Ever since he traumatized children across the globe with The Polar Express and its monstrous motion capture computer-generated images, Robert Zemeckis has used his influence and power in Hollywood to make one visual effects extravaganza after the other. Somehow, despite the fact that these projects usually end in financial loss (Beowulf, A Christmas Carol, Welcome to Marwen), the man keeps on going. Zemeckis has been failing upwards in a way that defies pure imagination and his most recent attempt at making child-friendly horror, a new adaptation of The Witches, fails to rise above its limits as shlock that only manages to scare children by cheap and unintentional ickiness instead of deliberate storytelling choices – the kind of choices that once made Zemeckis a visionary back in the days of Who Framed Roger Rabbit, a film that somehow entertained audiences of all ages while including a truly terrifying villain.
Based on noted anti-Semite and child hater Roald Dahl’s classic novel The Witches, Zemeckis’ film transplants the action and characters from England and Scandinavia to a much more thematically heavy 1968 Alabama. As young Charlie (Jahzir Bruno) wanders around the chosen hiding place he and his grandmother (Octavia Spencer) are using to shelter themselves from the threat of witches, the film brushes up against thematic material of racism and classism in the Civil Rights era Southern United States. For the most part, it shies away from confronting the subtext of its two main heroes being Black and lower class while evading the attacks of the Grand High Witch, a wealthy white woman who feigns kindness to lure in her victims before turning them into mice. There’s small moments here and there where the film suggests that it might lean into that material, such as one when a Black bell boy at the hotel looks on at Charlie and his grandmother arrive at the hotel. He seems incredulous that a Black woman is checking into the place; it’s an establishment populated by white people and resembles a grand plantation ripped out of the pages of a Margaret Mitchell novel.
If there’s any reason to turn on HBO Max and press play on The Witches, it’s Anne Hathaway. She goes for full-blown camp goddess status as the Grand High Witch. She snarls, cackles, and roars in an accent that resembles a mix of Gollum and Melania, with a touch of Scottish and German for extra punch. Her over-the-top movements and the way she turns a simple word like garlic into “gorrrrrLICK” would make Anjelica Huston proud. She relishes the new visual effects that remove the more stereotypically negative attributes of the titular witches that were based in anti-Semitism and goes full throttle with the reptilian and avian attributes they have this time: extended, snake-like mouths, single toe clawed feet, and mutated hands with only two long, talonlike fingers and a thumb. Hathaway is nothing short of fabulous in a movie that badly needs energy. Her recital of the line “you may remove your WIGS!” alone is worth the price of admission; or a stream in this case. She’s everything this movie lacks: laughter and thrills with a touch of melodramatic scenery chewing.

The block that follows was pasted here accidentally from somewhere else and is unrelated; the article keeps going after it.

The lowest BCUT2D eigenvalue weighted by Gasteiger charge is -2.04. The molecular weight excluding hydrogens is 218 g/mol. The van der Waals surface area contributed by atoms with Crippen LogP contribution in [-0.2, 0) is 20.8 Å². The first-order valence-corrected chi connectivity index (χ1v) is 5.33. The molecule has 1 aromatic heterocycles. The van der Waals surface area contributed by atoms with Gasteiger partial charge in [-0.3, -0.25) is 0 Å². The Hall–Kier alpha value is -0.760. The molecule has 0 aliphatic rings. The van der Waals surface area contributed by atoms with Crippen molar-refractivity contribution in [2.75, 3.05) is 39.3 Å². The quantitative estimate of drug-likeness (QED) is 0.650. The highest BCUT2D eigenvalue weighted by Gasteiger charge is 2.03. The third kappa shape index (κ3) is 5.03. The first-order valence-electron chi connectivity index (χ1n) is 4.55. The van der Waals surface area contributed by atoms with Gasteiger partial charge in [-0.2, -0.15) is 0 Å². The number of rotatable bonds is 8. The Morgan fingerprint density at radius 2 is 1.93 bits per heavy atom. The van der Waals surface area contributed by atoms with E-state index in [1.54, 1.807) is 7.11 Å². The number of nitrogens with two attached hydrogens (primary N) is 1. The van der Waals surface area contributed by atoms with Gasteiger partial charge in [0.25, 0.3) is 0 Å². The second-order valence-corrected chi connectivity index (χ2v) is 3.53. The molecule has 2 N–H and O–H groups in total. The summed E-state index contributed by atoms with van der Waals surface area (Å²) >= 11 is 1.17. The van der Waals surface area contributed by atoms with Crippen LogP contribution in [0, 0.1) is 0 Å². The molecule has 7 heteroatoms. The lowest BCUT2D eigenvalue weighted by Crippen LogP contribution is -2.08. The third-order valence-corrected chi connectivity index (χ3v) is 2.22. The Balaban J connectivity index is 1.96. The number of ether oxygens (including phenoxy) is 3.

There’s a bit of fun to be had whenever Hathaway is on-screen with her The Devil Wears Prada co-star Stanley Tucci (who plays the hotel manager), but the film’s pleasures are gone whenever Hathaway vanishes from the scene. Kristen Chenoweth and Octavia Spencer do the best they can with their barely sketched out characters, while Jahzir Bruno does his best to impress. It’s a good child performance, and not bad for a first time actor, especially considering the fact that he has to deal with a plethora of special effects and being transformed into a CGI mouse.
There’s real potential here for a Halloween classic that creeps out children and provides a nasty mean streak for the adults to enjoy, but it shouldn’t have been directed by this Zemeckis. If Roger Rabbit era Zemeckis had directed it, we would be talking about this movie very differently; unfortunately that Zemeckis is long gone. Despite the bone-cracking body horror, decent visual effects, and fun costume design, The Witches is another bland cog in the Zemeckis machine with little to offer. If you’re not a fan of Hathaway, stick to the original.
C Review a christmas carol 2009 anjelica huston anne hathaway beowulf 2007 jahzir bruno kristen chenoweth octavia spencer robert zemeckis stanley tucci the devil wears prada the polar express the witches 2020 welcome to marwen who framed roger rabbit
21, born and raised in Boston. Mamma Mia wine mom personality. Jerry Gogosian of the film world.